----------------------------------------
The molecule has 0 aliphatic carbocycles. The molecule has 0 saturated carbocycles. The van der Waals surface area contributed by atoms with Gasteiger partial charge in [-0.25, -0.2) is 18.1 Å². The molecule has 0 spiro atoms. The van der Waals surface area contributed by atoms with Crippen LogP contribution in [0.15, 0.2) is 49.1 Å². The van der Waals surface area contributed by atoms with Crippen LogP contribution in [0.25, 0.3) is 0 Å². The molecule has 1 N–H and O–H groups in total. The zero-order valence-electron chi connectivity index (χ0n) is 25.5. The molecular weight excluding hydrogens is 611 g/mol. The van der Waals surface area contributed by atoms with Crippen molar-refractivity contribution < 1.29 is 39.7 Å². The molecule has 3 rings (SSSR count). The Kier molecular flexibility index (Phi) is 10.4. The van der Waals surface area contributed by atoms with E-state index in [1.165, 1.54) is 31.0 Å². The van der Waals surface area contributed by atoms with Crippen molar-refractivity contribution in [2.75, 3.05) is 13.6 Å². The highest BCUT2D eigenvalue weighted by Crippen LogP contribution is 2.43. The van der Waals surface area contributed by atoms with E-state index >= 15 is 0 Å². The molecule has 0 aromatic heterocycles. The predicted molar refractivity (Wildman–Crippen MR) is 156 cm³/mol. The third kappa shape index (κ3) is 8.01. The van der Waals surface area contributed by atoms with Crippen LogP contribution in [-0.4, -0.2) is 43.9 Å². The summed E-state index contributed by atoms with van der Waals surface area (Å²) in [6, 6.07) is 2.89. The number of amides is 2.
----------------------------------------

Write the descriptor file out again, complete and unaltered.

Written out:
The molecule has 0 aliphatic carbocycles. The molecule has 0 saturated carbocycles. The van der Waals surface area contributed by atoms with Gasteiger partial charge in [-0.25, -0.2) is 18.1 Å². The molecule has 0 spiro atoms. The van der Waals surface area contributed by atoms with Crippen LogP contribution in [0.15, 0.2) is 49.1 Å². The van der Waals surface area contributed by atoms with Crippen LogP contribution in [0.25, 0.3) is 0 Å². The molecule has 1 N–H and O–H groups in total. The zero-order valence-electron chi connectivity index (χ0n) is 25.5. The molecular weight excluding hydrogens is 611 g/mol. The van der Waals surface area contributed by atoms with Crippen molar-refractivity contribution < 1.29 is 39.7 Å². The molecule has 3 rings (SSSR count). The Kier molecular flexibility index (Phi) is 10.4. The van der Waals surface area contributed by atoms with E-state index in [1.165, 1.54) is 31.0 Å². The van der Waals surface area contributed by atoms with Crippen molar-refractivity contribution in [2.75, 3.05) is 13.6 Å². The highest BCUT2D eigenvalue weighted by Crippen LogP contribution is 2.43. The van der Waals surface area contributed by atoms with E-state index >= 15 is 0 Å². The molecule has 0 aromatic heterocycles. The predicted molar refractivity (Wildman–Crippen MR) is 156 cm³/mol. The third kappa shape index (κ3) is 8.01. The van der Waals surface area contributed by atoms with Crippen LogP contribution in [-0.4, -0.2) is 43.9 Å². The summed E-state index contributed by atoms with van der Waals surface area (Å²) in [6, 6.07) is 2.89. The number of amides is 2.